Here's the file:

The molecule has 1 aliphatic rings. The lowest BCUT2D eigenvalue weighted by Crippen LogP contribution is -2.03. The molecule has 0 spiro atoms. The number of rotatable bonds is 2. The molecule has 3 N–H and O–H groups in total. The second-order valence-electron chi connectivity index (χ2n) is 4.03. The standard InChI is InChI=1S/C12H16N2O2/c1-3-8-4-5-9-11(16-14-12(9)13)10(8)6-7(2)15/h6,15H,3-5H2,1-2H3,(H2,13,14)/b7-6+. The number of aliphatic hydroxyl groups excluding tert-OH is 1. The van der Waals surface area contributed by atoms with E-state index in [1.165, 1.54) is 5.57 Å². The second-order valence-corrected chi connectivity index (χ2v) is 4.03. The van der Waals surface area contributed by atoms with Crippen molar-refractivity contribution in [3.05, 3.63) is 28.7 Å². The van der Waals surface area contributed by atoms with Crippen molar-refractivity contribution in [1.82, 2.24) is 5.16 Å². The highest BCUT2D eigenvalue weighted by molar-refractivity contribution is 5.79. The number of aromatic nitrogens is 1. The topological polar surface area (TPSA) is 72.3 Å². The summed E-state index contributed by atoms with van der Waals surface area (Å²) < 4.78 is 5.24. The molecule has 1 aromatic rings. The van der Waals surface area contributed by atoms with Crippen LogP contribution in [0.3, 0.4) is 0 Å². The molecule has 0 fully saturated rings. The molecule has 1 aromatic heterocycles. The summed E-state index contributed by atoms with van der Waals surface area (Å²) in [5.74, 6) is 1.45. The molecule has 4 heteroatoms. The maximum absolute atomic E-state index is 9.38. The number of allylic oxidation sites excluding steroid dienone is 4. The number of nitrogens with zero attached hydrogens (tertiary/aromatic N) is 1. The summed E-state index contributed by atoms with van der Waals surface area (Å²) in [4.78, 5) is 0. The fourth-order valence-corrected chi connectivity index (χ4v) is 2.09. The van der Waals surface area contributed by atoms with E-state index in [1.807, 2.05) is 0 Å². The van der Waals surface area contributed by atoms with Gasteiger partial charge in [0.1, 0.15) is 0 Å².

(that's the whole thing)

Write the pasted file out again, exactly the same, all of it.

The molecule has 1 aliphatic rings. The lowest BCUT2D eigenvalue weighted by Crippen LogP contribution is -2.03. The molecule has 0 spiro atoms. The number of rotatable bonds is 2. The molecule has 3 N–H and O–H groups in total. The second-order valence-electron chi connectivity index (χ2n) is 4.03. The standard InChI is InChI=1S/C12H16N2O2/c1-3-8-4-5-9-11(16-14-12(9)13)10(8)6-7(2)15/h6,15H,3-5H2,1-2H3,(H2,13,14)/b7-6+. The number of aliphatic hydroxyl groups excluding tert-OH is 1. The van der Waals surface area contributed by atoms with E-state index in [1.165, 1.54) is 5.57 Å². The second-order valence-corrected chi connectivity index (χ2v) is 4.03. The van der Waals surface area contributed by atoms with Crippen molar-refractivity contribution in [3.05, 3.63) is 28.7 Å². The van der Waals surface area contributed by atoms with Crippen molar-refractivity contribution in [1.82, 2.24) is 5.16 Å². The highest BCUT2D eigenvalue weighted by molar-refractivity contribution is 5.79. The number of aromatic nitrogens is 1. The topological polar surface area (TPSA) is 72.3 Å². The summed E-state index contributed by atoms with van der Waals surface area (Å²) < 4.78 is 5.24. The molecule has 1 aromatic rings. The van der Waals surface area contributed by atoms with Crippen LogP contribution in [0.3, 0.4) is 0 Å². The molecule has 0 fully saturated rings. The molecule has 1 aromatic heterocycles. The summed E-state index contributed by atoms with van der Waals surface area (Å²) in [5.74, 6) is 1.45. The molecule has 4 heteroatoms. The maximum absolute atomic E-state index is 9.38. The number of allylic oxidation sites excluding steroid dienone is 4. The number of nitrogens with zero attached hydrogens (tertiary/aromatic N) is 1. The summed E-state index contributed by atoms with van der Waals surface area (Å²) in [4.78, 5) is 0. The fourth-order valence-corrected chi connectivity index (χ4v) is 2.09. The van der Waals surface area contributed by atoms with E-state index in [1.807, 2.05) is 0 Å². The van der Waals surface area contributed by atoms with Gasteiger partial charge in [0.1, 0.15) is 0 Å².